You know how it goes; you get s weekend off work, or it’s your Santa Marija break, and you’re finally chilling on the beach, sipping a mojito and soaking up the sun. Your mind drifts off as you think about how easy it would be to get used to this lifestyle. And then it hits you – there’s an entire group of adults who get to enjoy the pleasures of summer every year, and they get paid for it.
But a teacher’s holidays are more than just a fun romp in the sand, they’re also a necessity – and here’s why.
1. They teach a bunch of children who don’t want to learn – and that’s exhausting
Having a long break away from a group of screaming brats who refuse to let you do your job of helping them turn out decently is important. Without this break from the chaos, there is no way teachers would have the strength to fake-smile through the formation of the next batch of uncooperative kids.
2. They form young minds – and that’s a huge responsibility
The way teachers react to every single situation will remain ingrained in the children’s memories. An exhausted teacher is one who won’t gasp in shock at the (not really) horrific story being told by a 4-year-old; or one who won’t intervene in a seemingly insignificant argument. These may seem like minor things to overlook, but to the kids in question, they probably mean a whole lot more than they’re letting on.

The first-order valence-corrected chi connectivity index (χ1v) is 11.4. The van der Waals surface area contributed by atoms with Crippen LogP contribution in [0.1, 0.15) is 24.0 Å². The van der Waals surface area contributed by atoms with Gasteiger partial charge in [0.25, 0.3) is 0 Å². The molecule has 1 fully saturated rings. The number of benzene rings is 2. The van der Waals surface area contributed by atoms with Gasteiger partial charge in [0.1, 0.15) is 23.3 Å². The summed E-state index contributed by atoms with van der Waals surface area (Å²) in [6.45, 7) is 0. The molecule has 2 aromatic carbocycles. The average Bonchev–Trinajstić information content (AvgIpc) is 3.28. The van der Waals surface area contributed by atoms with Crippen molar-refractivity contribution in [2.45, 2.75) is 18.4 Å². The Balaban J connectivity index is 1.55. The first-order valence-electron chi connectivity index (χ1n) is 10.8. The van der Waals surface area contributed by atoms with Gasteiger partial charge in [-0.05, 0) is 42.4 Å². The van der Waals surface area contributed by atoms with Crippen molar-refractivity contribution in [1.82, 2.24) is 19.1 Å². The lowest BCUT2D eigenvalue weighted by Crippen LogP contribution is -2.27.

3. They don’t really do nothing in summer
Sure, they do get a nice, long break – but they also plan and craft the shit out of the year ahead. Do you know anyone who’s studied to be a teacher? If you do, then you’re also aware of the dreaded phrase: “can you help me with my resources?”. Say goodbye to any plans you had for Saturday night, and enjoy the company of the scissors/glue/glitter/laminating machine.
4. Summer is too hot (shocker)
This sounds like an obvious statement, and yes – everyone feels hot. But no group of humans react as badly to any change in climate as kids do. There is literally no point in dragging teachers to school to attempt to educate what is essentially a classroom filled with human-popcorn, bouncing off the walls and screaming about the heat.
5. They build strong relationships with their kids
Believe it or not, teachers have feelings too. After a year of seeing the children you’ve mentored learn to read, write, multiply, divide, draw, hoola-hoop or even just make new friends, the sense of pride a teacher has (not in themselves but in the kids) is overwhelming. Without a bit of space to adjust from one group to the next it’ll be hard to fully invest yourself in a new set of 20-something relationships.
6. Their lessons will stay with the kids for life
I can name eight teachers offhand who have said one small thing that has totally changed my perspective on certain issues. Being a teacher is a vocation, one that the good ones plunge into with all their being. The time to breathe, regroup, and explore the world around them without a group of children constantly nagging at their side, is what will allow them to learn a lesson worth passing on to their children.